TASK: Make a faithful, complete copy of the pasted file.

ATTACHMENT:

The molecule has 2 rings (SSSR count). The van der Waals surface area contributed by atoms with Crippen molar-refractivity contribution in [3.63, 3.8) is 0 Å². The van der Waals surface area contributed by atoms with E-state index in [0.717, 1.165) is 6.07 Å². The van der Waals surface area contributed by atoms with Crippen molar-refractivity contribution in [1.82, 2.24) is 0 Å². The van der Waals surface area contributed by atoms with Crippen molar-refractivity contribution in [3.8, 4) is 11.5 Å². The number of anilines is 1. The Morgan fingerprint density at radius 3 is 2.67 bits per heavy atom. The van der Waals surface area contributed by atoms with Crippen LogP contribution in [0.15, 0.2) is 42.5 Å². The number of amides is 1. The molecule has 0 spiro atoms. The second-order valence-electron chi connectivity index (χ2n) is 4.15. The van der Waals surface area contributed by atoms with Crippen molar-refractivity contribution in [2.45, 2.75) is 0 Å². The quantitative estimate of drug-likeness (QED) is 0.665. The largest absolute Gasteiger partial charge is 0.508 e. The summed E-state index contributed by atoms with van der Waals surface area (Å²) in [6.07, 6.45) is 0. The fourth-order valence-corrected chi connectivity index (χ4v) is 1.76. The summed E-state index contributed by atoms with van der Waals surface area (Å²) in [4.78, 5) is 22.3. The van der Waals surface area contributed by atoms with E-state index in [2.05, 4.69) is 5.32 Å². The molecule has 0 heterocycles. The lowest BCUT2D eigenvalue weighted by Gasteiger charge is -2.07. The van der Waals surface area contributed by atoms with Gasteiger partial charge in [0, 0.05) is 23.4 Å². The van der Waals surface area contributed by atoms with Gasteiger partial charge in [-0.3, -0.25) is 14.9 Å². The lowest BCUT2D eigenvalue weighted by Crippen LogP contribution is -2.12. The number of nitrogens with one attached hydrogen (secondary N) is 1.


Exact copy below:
The molecule has 2 rings (SSSR count). The van der Waals surface area contributed by atoms with Crippen molar-refractivity contribution in [3.63, 3.8) is 0 Å². The van der Waals surface area contributed by atoms with E-state index in [0.717, 1.165) is 6.07 Å². The van der Waals surface area contributed by atoms with Crippen molar-refractivity contribution in [1.82, 2.24) is 0 Å². The van der Waals surface area contributed by atoms with Crippen molar-refractivity contribution in [3.8, 4) is 11.5 Å². The number of anilines is 1. The Morgan fingerprint density at radius 3 is 2.67 bits per heavy atom. The van der Waals surface area contributed by atoms with Crippen LogP contribution in [0.15, 0.2) is 42.5 Å². The number of amides is 1. The molecule has 0 spiro atoms. The second-order valence-electron chi connectivity index (χ2n) is 4.15. The van der Waals surface area contributed by atoms with Crippen molar-refractivity contribution in [2.45, 2.75) is 0 Å². The quantitative estimate of drug-likeness (QED) is 0.665. The largest absolute Gasteiger partial charge is 0.508 e. The summed E-state index contributed by atoms with van der Waals surface area (Å²) in [6.07, 6.45) is 0. The fourth-order valence-corrected chi connectivity index (χ4v) is 1.76. The summed E-state index contributed by atoms with van der Waals surface area (Å²) in [4.78, 5) is 22.3. The van der Waals surface area contributed by atoms with E-state index in [2.05, 4.69) is 5.32 Å². The molecule has 0 heterocycles. The lowest BCUT2D eigenvalue weighted by Gasteiger charge is -2.07. The van der Waals surface area contributed by atoms with Gasteiger partial charge in [0, 0.05) is 23.4 Å². The van der Waals surface area contributed by atoms with Gasteiger partial charge in [-0.3, -0.25) is 14.9 Å². The lowest BCUT2D eigenvalue weighted by Crippen LogP contribution is -2.12. The number of nitrogens with one attached hydrogen (secondary N) is 1.